I Tried It: Closet Redemption
Deena Roemer’s year-old wardrobe consultation business may be called Closet Redemption, but when she showed up at my house to survey my clothes, it became clear that what my closet needed was more like an intervention.
“Nope,” she said of my $20 Payless wing tips (which were admittedly pretty awful). “They’re not cool enough for you.” “I don’t love it” was her verdict on a black blazer I’d just picked up at a church sale for two bucks. “But for two bucks, we’ll make it work.” And make it work she did. Same with a brown corduroy blazer that had been collecting dust for years.
Personal shoppers and stylists are nothing new. What is new are the types of clients seeking sartorial help—namely, men. Men like me, with closets full of ill-fitting, wrinkled pants and stained, faded polo shirts. Roemer goes through your closet, eliminates the nopes, suggests some pairings you’d never think of (who knew argyle and stripes could work together?), and then comes up with a shopping plan to fill in the holes—which in my case were more like vast chasms.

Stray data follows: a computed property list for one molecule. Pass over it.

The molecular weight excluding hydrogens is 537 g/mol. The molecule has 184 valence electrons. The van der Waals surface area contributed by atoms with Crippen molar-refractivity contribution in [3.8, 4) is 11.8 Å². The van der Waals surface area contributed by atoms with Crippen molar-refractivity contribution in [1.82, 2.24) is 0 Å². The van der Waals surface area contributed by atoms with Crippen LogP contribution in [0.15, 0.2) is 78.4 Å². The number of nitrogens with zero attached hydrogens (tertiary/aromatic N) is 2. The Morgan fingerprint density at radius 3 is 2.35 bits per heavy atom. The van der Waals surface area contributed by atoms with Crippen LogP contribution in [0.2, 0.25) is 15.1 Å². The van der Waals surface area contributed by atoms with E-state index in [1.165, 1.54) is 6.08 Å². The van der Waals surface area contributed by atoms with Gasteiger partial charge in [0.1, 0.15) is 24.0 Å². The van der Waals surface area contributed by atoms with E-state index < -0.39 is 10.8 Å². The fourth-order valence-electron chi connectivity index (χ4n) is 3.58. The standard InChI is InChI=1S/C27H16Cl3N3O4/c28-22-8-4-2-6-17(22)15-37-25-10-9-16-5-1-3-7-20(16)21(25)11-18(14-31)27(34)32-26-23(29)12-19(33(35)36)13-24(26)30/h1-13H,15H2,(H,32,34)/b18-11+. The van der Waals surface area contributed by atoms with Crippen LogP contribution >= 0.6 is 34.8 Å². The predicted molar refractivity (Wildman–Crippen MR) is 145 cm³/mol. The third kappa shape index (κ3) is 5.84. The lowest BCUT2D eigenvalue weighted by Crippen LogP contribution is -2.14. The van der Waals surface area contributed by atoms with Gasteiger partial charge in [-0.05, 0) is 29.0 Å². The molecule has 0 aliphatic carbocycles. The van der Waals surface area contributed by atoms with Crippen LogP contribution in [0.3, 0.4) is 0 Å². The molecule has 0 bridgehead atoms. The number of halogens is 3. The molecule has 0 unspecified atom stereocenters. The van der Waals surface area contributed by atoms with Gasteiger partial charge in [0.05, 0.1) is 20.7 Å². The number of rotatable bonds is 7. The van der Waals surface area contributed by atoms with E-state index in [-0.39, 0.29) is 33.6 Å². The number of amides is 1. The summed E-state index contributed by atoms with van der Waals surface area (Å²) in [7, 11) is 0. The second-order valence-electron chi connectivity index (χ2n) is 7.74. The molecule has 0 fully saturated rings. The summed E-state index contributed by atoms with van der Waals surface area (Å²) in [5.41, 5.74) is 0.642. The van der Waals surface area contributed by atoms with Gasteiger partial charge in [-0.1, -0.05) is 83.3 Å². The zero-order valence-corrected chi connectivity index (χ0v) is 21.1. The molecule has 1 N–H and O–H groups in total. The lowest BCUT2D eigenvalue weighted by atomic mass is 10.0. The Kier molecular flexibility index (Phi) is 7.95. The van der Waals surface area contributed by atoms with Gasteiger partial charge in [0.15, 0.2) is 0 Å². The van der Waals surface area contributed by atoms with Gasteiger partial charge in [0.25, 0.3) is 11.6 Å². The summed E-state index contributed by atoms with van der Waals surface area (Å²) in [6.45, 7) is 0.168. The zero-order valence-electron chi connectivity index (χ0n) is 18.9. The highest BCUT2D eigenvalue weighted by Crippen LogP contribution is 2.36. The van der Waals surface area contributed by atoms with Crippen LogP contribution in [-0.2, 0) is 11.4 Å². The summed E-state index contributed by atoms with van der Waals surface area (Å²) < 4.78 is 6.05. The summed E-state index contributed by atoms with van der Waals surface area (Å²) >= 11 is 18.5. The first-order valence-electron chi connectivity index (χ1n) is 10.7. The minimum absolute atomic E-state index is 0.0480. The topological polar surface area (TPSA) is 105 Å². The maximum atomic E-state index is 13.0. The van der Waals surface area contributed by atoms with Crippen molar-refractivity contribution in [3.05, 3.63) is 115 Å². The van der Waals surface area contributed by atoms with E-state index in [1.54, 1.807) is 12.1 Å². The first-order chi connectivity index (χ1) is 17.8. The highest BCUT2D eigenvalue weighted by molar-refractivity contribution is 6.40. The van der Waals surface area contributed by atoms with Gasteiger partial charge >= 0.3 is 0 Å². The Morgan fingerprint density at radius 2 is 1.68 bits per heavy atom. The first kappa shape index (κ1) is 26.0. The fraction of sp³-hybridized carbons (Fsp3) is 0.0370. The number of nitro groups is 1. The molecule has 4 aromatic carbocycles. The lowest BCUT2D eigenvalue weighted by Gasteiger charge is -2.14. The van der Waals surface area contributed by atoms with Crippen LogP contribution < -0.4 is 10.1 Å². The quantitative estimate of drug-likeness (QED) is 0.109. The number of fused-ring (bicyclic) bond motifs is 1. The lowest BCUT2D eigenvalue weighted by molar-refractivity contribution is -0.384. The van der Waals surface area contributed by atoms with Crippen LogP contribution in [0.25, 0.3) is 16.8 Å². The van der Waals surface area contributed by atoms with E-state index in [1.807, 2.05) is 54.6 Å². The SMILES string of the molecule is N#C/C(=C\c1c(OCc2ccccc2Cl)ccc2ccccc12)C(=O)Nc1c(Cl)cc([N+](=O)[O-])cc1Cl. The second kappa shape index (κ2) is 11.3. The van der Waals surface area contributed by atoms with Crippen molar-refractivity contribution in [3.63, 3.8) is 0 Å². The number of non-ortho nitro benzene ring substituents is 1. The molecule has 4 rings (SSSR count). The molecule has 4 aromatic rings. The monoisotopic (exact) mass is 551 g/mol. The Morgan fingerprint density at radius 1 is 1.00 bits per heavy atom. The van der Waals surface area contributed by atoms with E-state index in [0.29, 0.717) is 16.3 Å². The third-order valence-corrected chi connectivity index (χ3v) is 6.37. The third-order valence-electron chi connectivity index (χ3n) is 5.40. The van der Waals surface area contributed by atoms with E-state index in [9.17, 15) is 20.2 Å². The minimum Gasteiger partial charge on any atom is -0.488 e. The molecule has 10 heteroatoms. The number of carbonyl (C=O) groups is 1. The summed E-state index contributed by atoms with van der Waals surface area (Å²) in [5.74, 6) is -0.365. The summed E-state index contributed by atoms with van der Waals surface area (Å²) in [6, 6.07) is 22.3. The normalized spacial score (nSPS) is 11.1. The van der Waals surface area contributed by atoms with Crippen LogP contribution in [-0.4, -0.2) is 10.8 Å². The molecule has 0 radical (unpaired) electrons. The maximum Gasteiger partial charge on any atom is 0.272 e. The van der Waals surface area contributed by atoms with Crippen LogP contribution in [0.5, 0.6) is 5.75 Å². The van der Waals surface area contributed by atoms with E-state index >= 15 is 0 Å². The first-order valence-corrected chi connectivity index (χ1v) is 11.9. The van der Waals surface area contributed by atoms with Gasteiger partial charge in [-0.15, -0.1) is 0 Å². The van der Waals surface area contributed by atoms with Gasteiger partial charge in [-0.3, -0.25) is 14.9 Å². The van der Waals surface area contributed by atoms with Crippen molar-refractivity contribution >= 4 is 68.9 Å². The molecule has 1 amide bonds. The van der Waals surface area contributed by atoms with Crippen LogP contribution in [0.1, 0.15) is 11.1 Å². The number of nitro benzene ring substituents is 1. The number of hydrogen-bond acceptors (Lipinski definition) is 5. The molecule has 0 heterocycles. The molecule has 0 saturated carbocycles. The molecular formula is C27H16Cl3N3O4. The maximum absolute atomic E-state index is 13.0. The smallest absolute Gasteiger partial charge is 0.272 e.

Working with the maybes (those blazers!) and yeses (my vintage ties, and virtually nothing else), she sent me out to find jeans and a suit and a huge list of other things I have yet to buy.
Fortunately, after Roemer emphasized the importance of a well-fitting pair of jeans, I wound up at Charlie’s Jeans in Old City, where jean designer Sebastian McCall identified the real root of my problem: I was wearing clothes that were cut too big. Once he got me into a properly fitted pair of jeans (who knew I could sport a 34?), everyone said I looked 15 pounds lighter. And after the gents at Rittenhouse’s Suitsupply got a hold of me, sliding me into a gray suit that, again, I would have thought was too small, well, I felt like the proverbial million bucks.
Roemer’s service is probably better for the man who has a couple of decent suits in his closet, not to mention a nice chunk of change to spend on new clothes. If not for her, though, I’d still be 15 pounds heavier.